Sticky Notes of Thoughts

…because some thoughts are worth remembering

On Danish Parenting


The Danes are fiercely independent, and the training begins early. I see many young children running around the park far from their parents who seem to be unconcerned about their whereabouts. The kids seem to have more opportunities to explore on their own, yet they don’t seem to get into trouble and there seems to be less tantrums. They do get disciplined. My Danish is pretty elementary, but even I can see that the parents take tremendous care to explain why. I keep hearing the word fordi (because) when they deny their kids’ request. Fordi this and fordi that…to toddlers who barely speak. Apparently the development of language skills in Danish kids is slower, even compared to other Scandinavian countries, a Swedish tourist reminded me, mocking how Danes can barely understand other Danes. I suppose this characterization is the basis of the Norwegian parody of the Danish language. But I digress.

A Japanese friend of mine (who is studying the Danish system/methods for early childhood education) was babysitting some Danish kids who wanted to swim in their inflatable pool with the neighborhood kids. It’s one thing just to look over the kids she is responsible for with an activity they hadn’t cleared by their parents, it’s another to be responsible for the neighborhood kids that just showed up. She explained to the kids that she will contact the parents and if they say yes, it would be ok, but told them that their parents may not be able to respond in time. She also mentioned about her concerns with the neighborhood children being in the house. The kids simply said, “Nej, du beslut” (No, you decide) because she was in charge now. So she said, ok then, no. They accepted her decision without further argument.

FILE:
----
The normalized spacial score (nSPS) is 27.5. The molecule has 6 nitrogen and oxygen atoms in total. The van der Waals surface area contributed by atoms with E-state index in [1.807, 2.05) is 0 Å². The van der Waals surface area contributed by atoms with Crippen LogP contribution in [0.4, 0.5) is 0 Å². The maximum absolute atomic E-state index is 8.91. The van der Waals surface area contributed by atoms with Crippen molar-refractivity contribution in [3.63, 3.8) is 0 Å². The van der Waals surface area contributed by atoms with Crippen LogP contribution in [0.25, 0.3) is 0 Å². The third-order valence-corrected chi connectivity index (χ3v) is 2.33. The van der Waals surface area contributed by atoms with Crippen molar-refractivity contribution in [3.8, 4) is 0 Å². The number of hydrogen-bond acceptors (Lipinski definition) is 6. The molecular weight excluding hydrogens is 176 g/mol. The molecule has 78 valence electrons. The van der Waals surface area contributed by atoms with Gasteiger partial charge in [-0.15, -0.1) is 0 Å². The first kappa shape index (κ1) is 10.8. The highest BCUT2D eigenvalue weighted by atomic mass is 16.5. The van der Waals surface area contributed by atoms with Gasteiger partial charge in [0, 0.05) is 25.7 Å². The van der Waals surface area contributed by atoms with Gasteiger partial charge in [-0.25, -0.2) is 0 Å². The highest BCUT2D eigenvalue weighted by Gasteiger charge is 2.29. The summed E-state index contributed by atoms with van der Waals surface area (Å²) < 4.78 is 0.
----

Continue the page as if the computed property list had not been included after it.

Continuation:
It’s hard to believe the same scenario happening in Japan or the US. Kids being so bold as to tell the babysitter what to do, but at the same time acknowledging their authority? Respecting them by giving the sitter the opportunity to lay down the law, and accepting it even when the decision was an unfavorable one?

In the meantime, she received a call from the parents who echo their kids’ sentiments. We put you in charge, it’s your decision. Strangely, or not strangely, the way companies and academia are run here also echoes their parenting environment: students are expected to voice their opinions to their professors, respect is earned on the basis of your performance not assumed because of their titles, reasons for decision are given, and when you are assigned something, they do it their own way and not expect to be micromanaged.

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This entry was posted on March 18, 2015 by in Culture, Denmark, Family and tagged , .
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